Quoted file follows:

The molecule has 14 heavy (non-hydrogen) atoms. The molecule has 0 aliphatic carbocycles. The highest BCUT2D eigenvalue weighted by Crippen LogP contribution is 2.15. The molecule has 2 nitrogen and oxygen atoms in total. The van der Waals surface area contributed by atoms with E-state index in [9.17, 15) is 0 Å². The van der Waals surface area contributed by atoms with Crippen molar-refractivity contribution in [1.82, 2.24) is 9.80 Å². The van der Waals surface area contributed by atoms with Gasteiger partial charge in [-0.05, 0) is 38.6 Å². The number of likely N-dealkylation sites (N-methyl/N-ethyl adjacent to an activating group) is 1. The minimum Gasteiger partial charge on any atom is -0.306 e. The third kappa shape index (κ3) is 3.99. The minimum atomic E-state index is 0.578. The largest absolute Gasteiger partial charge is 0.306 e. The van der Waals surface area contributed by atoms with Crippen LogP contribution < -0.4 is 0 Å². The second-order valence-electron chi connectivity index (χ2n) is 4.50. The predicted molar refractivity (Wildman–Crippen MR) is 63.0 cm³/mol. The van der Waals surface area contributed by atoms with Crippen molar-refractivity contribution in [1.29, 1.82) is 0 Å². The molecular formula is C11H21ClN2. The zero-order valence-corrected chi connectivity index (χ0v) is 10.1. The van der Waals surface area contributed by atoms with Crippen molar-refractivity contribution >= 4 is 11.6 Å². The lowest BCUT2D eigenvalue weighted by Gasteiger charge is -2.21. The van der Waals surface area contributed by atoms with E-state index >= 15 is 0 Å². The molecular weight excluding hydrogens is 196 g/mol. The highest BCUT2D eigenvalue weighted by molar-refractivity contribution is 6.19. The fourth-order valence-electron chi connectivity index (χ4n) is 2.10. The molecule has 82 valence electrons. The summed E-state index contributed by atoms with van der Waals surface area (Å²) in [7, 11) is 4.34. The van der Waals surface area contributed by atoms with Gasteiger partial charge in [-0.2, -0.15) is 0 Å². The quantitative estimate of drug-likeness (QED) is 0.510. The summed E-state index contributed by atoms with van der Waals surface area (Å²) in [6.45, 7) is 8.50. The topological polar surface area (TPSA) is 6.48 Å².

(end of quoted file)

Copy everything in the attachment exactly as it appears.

The molecule has 14 heavy (non-hydrogen) atoms. The molecule has 0 aliphatic carbocycles. The highest BCUT2D eigenvalue weighted by Crippen LogP contribution is 2.15. The molecule has 2 nitrogen and oxygen atoms in total. The van der Waals surface area contributed by atoms with E-state index in [9.17, 15) is 0 Å². The van der Waals surface area contributed by atoms with Crippen molar-refractivity contribution in [1.82, 2.24) is 9.80 Å². The van der Waals surface area contributed by atoms with Gasteiger partial charge in [-0.05, 0) is 38.6 Å². The number of likely N-dealkylation sites (N-methyl/N-ethyl adjacent to an activating group) is 1. The minimum Gasteiger partial charge on any atom is -0.306 e. The third kappa shape index (κ3) is 3.99. The minimum atomic E-state index is 0.578. The largest absolute Gasteiger partial charge is 0.306 e. The van der Waals surface area contributed by atoms with Crippen LogP contribution < -0.4 is 0 Å². The second-order valence-electron chi connectivity index (χ2n) is 4.50. The predicted molar refractivity (Wildman–Crippen MR) is 63.0 cm³/mol. The van der Waals surface area contributed by atoms with Crippen molar-refractivity contribution in [1.29, 1.82) is 0 Å². The molecular formula is C11H21ClN2. The zero-order valence-corrected chi connectivity index (χ0v) is 10.1. The van der Waals surface area contributed by atoms with Crippen molar-refractivity contribution >= 4 is 11.6 Å². The lowest BCUT2D eigenvalue weighted by Gasteiger charge is -2.21. The van der Waals surface area contributed by atoms with E-state index >= 15 is 0 Å². The molecular weight excluding hydrogens is 196 g/mol. The highest BCUT2D eigenvalue weighted by molar-refractivity contribution is 6.19. The fourth-order valence-electron chi connectivity index (χ4n) is 2.10. The molecule has 82 valence electrons. The summed E-state index contributed by atoms with van der Waals surface area (Å²) in [7, 11) is 4.34. The van der Waals surface area contributed by atoms with Gasteiger partial charge in [-0.2, -0.15) is 0 Å². The quantitative estimate of drug-likeness (QED) is 0.510. The summed E-state index contributed by atoms with van der Waals surface area (Å²) in [6.45, 7) is 8.50. The topological polar surface area (TPSA) is 6.48 Å².